Parser Theory - Using grammars to build parsers

Parser Theory - Using grammars to build parsers

Post by QWxleGFuZG » Thu, 18 Oct 2007 06:20:01


I'm doing my own bit of research in implementing and using a parser to
understand the intent of someone's code or other specialized text file. So
far I've written a grammar that allows you to define your own grammar, the
program that reads the grammar understands the relationships made by the
grammar; however, the next step is using the grammar's data structures (the
in memory tree form of the grammar) and building a parser that can build, for
you, a series of objects that relate to the actual data contained within the
grammar you specify.

So far I've had a few ideas as to how to do this, based off the work I did
in writing the grammar parser. Based upon the kinds of data requested
(literals, character ranges, or references to other declarations in the
grammar) it can make a few assumptions. First: The grammar segments each
declaration into a series of 'leaves' or areas of the declaration delimited
by a '|'. The first step for the parser builder would be to define the
initial state character ranges, and use those to minimize complexity when
determining which path to take.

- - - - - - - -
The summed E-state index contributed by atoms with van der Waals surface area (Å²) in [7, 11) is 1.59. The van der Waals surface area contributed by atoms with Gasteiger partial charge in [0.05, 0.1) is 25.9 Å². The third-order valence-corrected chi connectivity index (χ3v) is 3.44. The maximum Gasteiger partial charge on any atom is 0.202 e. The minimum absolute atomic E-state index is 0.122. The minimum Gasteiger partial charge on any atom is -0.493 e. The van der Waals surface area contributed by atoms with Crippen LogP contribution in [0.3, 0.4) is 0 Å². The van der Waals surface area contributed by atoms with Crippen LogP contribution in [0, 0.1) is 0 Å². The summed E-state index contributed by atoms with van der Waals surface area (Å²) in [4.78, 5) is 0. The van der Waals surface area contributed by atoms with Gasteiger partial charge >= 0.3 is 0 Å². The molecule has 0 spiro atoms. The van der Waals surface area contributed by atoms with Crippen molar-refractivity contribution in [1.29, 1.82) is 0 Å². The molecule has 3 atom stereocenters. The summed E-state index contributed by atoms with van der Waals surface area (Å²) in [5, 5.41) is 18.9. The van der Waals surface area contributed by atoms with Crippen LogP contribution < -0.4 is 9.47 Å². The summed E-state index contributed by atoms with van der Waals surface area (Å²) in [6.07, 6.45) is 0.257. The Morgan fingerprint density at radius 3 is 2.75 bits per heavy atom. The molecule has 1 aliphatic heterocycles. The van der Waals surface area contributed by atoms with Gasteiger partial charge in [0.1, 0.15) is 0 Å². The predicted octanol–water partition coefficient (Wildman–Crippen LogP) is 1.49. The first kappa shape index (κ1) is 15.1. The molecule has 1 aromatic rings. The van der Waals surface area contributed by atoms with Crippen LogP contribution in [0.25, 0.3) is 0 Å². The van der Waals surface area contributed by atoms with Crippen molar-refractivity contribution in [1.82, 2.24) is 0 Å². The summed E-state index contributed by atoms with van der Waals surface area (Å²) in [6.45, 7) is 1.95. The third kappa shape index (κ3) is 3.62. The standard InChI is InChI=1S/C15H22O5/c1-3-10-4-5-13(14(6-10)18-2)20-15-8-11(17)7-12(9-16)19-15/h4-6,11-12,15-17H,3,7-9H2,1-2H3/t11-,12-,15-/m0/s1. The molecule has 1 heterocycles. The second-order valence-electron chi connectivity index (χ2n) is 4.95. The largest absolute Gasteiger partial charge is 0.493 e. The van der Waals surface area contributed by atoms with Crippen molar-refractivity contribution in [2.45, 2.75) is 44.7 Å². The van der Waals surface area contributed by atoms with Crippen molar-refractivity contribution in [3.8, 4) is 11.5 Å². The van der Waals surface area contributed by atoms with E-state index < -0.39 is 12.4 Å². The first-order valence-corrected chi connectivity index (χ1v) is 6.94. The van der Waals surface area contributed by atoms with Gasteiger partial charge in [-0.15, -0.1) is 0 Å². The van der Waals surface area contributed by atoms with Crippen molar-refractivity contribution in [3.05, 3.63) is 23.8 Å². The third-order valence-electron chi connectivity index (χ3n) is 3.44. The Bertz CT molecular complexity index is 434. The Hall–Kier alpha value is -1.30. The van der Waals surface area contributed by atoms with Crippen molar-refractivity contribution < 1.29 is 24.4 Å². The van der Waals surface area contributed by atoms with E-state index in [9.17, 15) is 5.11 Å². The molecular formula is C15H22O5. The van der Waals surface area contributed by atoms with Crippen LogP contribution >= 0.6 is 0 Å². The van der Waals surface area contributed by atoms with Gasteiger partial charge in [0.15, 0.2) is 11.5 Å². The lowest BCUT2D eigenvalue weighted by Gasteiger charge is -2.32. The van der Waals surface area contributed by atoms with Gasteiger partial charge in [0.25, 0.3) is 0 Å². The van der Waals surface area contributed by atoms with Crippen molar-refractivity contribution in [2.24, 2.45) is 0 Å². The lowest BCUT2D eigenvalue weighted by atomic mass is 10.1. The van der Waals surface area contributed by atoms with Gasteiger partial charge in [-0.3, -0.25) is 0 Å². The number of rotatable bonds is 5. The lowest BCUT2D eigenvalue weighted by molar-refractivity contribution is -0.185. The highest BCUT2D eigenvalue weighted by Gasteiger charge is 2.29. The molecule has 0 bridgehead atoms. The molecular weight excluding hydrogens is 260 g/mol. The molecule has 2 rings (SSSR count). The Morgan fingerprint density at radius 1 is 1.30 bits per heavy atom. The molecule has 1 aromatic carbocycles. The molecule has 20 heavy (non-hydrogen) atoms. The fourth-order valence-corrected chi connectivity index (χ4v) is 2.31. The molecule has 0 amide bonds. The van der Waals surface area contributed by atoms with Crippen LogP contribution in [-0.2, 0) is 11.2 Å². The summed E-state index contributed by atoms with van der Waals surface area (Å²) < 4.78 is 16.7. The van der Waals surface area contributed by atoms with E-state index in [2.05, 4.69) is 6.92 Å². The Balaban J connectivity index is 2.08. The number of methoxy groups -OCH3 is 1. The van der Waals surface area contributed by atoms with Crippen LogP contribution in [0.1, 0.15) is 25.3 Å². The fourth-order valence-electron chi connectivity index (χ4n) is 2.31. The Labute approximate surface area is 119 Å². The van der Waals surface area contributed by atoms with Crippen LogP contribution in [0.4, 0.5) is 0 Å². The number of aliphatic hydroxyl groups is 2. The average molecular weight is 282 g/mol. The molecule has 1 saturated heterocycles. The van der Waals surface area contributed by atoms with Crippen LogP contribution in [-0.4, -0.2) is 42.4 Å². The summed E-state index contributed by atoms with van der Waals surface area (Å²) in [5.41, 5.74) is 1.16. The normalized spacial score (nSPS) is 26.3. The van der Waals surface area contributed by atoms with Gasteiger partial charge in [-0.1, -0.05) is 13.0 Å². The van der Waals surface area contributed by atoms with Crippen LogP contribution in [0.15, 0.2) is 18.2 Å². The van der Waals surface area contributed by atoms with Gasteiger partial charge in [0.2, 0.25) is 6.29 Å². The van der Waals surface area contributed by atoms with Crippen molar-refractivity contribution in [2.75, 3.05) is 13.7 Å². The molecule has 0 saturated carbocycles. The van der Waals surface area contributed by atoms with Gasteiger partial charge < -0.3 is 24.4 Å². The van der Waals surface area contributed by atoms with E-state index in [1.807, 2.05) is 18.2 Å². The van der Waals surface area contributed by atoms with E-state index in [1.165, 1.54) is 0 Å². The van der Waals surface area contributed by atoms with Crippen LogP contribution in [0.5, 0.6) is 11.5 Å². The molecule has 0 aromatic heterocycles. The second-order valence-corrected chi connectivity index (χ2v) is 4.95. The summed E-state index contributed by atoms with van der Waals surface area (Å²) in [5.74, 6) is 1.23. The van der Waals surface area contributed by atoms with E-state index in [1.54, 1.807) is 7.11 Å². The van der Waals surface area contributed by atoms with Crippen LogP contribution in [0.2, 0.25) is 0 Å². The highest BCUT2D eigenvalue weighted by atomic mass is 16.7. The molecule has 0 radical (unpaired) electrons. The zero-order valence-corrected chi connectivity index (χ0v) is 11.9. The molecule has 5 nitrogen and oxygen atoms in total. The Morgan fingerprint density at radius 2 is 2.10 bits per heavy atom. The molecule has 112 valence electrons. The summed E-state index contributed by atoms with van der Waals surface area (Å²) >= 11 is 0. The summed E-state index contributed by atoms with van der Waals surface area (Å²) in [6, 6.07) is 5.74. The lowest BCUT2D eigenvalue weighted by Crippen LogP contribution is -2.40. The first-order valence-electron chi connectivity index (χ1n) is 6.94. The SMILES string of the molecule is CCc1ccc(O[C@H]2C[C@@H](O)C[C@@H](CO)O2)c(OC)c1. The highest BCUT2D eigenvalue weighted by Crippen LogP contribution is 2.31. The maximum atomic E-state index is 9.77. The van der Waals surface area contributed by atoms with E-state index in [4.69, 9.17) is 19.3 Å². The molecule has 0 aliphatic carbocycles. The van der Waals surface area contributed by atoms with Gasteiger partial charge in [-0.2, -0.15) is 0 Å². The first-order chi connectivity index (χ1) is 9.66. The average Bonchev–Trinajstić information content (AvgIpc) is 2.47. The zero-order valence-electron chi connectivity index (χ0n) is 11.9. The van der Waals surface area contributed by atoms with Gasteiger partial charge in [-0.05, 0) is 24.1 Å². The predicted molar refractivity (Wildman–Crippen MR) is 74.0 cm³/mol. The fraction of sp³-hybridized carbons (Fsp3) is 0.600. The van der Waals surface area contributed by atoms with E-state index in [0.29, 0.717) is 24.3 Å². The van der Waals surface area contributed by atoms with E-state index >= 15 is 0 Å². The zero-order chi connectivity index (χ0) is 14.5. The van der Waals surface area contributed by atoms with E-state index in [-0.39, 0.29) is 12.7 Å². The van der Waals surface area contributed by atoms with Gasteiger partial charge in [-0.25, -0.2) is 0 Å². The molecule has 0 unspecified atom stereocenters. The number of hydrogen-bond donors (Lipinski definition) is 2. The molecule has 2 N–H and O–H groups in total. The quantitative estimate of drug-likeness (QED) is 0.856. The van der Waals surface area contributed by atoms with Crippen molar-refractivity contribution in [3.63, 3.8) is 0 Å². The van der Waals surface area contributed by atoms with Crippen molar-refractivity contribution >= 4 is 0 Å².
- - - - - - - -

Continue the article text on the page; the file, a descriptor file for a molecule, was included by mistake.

For example, if you have the following grammar:
S = D | L | C;
D = [0-9];
L = [A-Z];
C = "Test";
Each declaration will be assigned a series of 'states' and sub-states. Based
upon the character ranges specified, you can assume that L and C overlap on
the character 'T' for their initial state. When the parser is called to
obtain the first entity, the 'S' would be in its main state of '0' since it
doesn't have a clue what it's doing. Based upon this state the parser can
look at the first character and determine whether to eliminate D, L, or C
from the current running, if we are given 'T' as the first character, D is
thrown out. After that, since the two unify on the same character, the only
way to know which it is is to try both of them and accept the one which is
the longest.

On cases where an entire declaration is repeated, the thing I can think of
is to cache the attempt streams for the declarations and unwind the stack
until there's a point of commonality. As there are 'x' entities that share
'Y' in common, the unwound data would be stored and segmented based upon x-1
entities on how far in their 'unwound' stream they actually unify by.

The real question I have today is, am I on the right track at all,
logically, on this? The project is rather abstract and I'm no language
theory expert. As far as the actual code exporting goes, I've got that
covered in what I've dubbed 'OIL' for objectified intermediate language that
replaces CodeDOM in all of my projects.

Any assistance or pointers of any kind are appreciated.

Parser Theory - Using grammars to build parsers

Post by Fred Melle » Thu, 18 Oct 2007 06:58:37

strongly suggest you look at the parser literature. You can find the
classic book, "Compilers", by Aho, Sethi and Ullman in your library. There
are tutorial papers on the web too.

The first thing you should do is separate the logic between a lexical